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Fri Sep 16 2016: Learning Gaelic

Our trip out of the Inishowen Peninsula involves a lot of interior riding, through the urban area of Letterkenny. Not very picturesque, so not a lot of photos. But Letterkenny looks to be the last major city until we hit the very southern tip of Ireland, so it's all nice, uninterrupted coastal roads and quaint seaside villages from here on. Nice!

I'm on route-planning duties through the UK. Neda reminds me I have a British passport, so automatically that makes me the Ireland expert. I've never been here in my life. I think she's just lazy. Oh yeah, she also says, "I don't understand what anyone is saying here. You have to translate for me..."

Yep. Lazy.

From the map, I planned a route through Glenveagh National Park. But when we arrived at the gates, we discovered that the road on the map is really a hiking trail. No motorized vehicles allowed. So we have to backtrack all the way out and route around the park. That threw a monkey wrench in our plans, and with daylight slowly slipping away, we end up setting up camp somewhere north of the park, in a tiny village called Crolly.

There's a small convenience store nearby, so it's a typical tent and sandwich evening for us. A light drizzle accompanies us while we set up camp and eat, so we call it an early night, disappointed at the lack of sights today and the poor weather that accompanied it.


In the morning, we head out of Crolly, eager to see ride through some better scenery than the day before

The light drizzle from yesterday continues on today. Not optimal, but we've ridden through worse downpours before, so this is really not anything that bothers us too much. Once again, not many riding pictures, but this time because of the water pelting down on my camera lens.


Riding through County Donegal

I guess I shouldn't be surprised at the lush green scenery that we're passing by. What with all the rain!


Neda is feeling a bit Sheepish about riding on through. She's thinking about making a Ewe-turn...

I Herd that animals will jump out in front of motorcycles with little to no warning. That could have serious Ramifications on a motorcycle. You're much safer in a car. Like a Lamborghini...


Dry dock

Neda picks up some snacks for us on the road. Literally.

She's always picking stuff off trees and bushes and feeding us. You'll never go hungry when she's around. The TV show Survivorman is pretty much about Neda's life.


Look! I ride a motorcycle too!

Neda is readying to make a pass on the twists and turns on the Wild Atlantic Way

On the western tip of County Donegal, we make a turn off the route towards Slieve League Cliffs

Slieve League has nothing to do with sports. It's the English approximation of the Irish name, Sliabh Liag. Yes, the "bh" is pronounced like a "V". Like the girl's name Siobhan is pronounced Shi-vawn. Oh yeah, the "Si" is pronounced "Sh"... Like Sinead O'Connor.

Everytime we pass a sign with an Irish name on it, I know I am totally mangling it when I read it in my head. I feel like a real Sithead.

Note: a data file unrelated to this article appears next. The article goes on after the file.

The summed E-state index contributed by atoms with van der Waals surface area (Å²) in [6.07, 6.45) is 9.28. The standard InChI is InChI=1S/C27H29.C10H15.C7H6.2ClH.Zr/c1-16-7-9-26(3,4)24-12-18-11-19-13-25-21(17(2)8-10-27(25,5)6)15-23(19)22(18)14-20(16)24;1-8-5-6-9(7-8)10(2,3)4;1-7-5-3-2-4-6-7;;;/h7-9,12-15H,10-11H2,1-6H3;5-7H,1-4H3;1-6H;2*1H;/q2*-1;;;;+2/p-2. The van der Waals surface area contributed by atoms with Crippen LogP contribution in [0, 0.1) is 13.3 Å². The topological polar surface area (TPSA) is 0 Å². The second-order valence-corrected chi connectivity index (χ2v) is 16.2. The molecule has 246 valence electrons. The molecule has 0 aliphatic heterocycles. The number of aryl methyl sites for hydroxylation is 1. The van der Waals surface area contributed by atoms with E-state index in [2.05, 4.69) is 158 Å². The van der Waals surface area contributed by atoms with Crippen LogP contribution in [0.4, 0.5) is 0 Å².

Getting off the bikes and doing a bit of hiking towards the cliffs

Thin, cold, white clouds drift slowly across the peaks of Slieve League, the highest mountains in Ireland.

These mountains plunge dramatically into the Atlantic Ocean. This is the typical place where everyone takes a picture of the cliffs. The name of this spot is called Bunglass. I'm not sure how you pronounce that in Gaelic... But it accurately describes how I feel after many hours of riding.


I'm standing up on the pegs because... Bunglass

Sip

Stay baaaa-ck, human!

The nice twisty road that got us to Slieve League, which we have to take to get back out again

Punching in our next stop in the GPS

The sun is starting to make a late afternoon appearance, and it's just another couple of hours south to our final destination of the day.

Someone told us about this hippy town called Sligo, famous for being the place where the poet W.B. Yeats spent his childhood summers. This town and the surround areas figure prominently in his poems and prose.


Checking into the campsite on Strandhill, about 15 minutes outside of Sligo

The grounds of our campsite. No Hurling! :(

Covering up the bikes for the day. Very windy! At least our stuff will dry quickly. If it doesn't get blown away!

Neda makes us dinner! All those ingredients in front of her, she picked them off a bush nearby... Survivorman.

Our campsite is right on the coast, with an amazing view of Ben Bulbin mountain in the backdrop. Is it actually spelled Ben Bulbin in Gaelic? Nope. Binn Ghulbain. Whut? "B" is a "B", but so is "Gh"?!?

I feel like someone is playing a trick on us. Been Ghullible? Yes.


About 100 metres away, the waves of the Atlantic Ocean crash on Strandhill beach. Beautiful!

That night, the temperatures dip down to single digits. We shiver in our sleeping bags with the sound of the tent flapping all around us in the strong wind. It feels like the tent is going to rip itself off the stakes and fly away to Oz. We've been getting so many hints that it's almost time to wrap up riding in the British Isles. At least it's not raining.

But the next morning it's much calmer, and we wake up to more of the glorious sunshine that the previous day left us. So after a lazy morning in the sheltered (and heated!) common area, catching up on some Internet and TV shows...


...we head out to Sligo for a drink and a bite to eat.

Downtown Sligo

Street musicians busking on the streets of Sligo

We find a pub and order... Guinness! We love Guinness!!!

In the booth next to us, some musicians are practicing some jigs

Pubs. Guinness. Jigs.

You can't get any more Irish than this!

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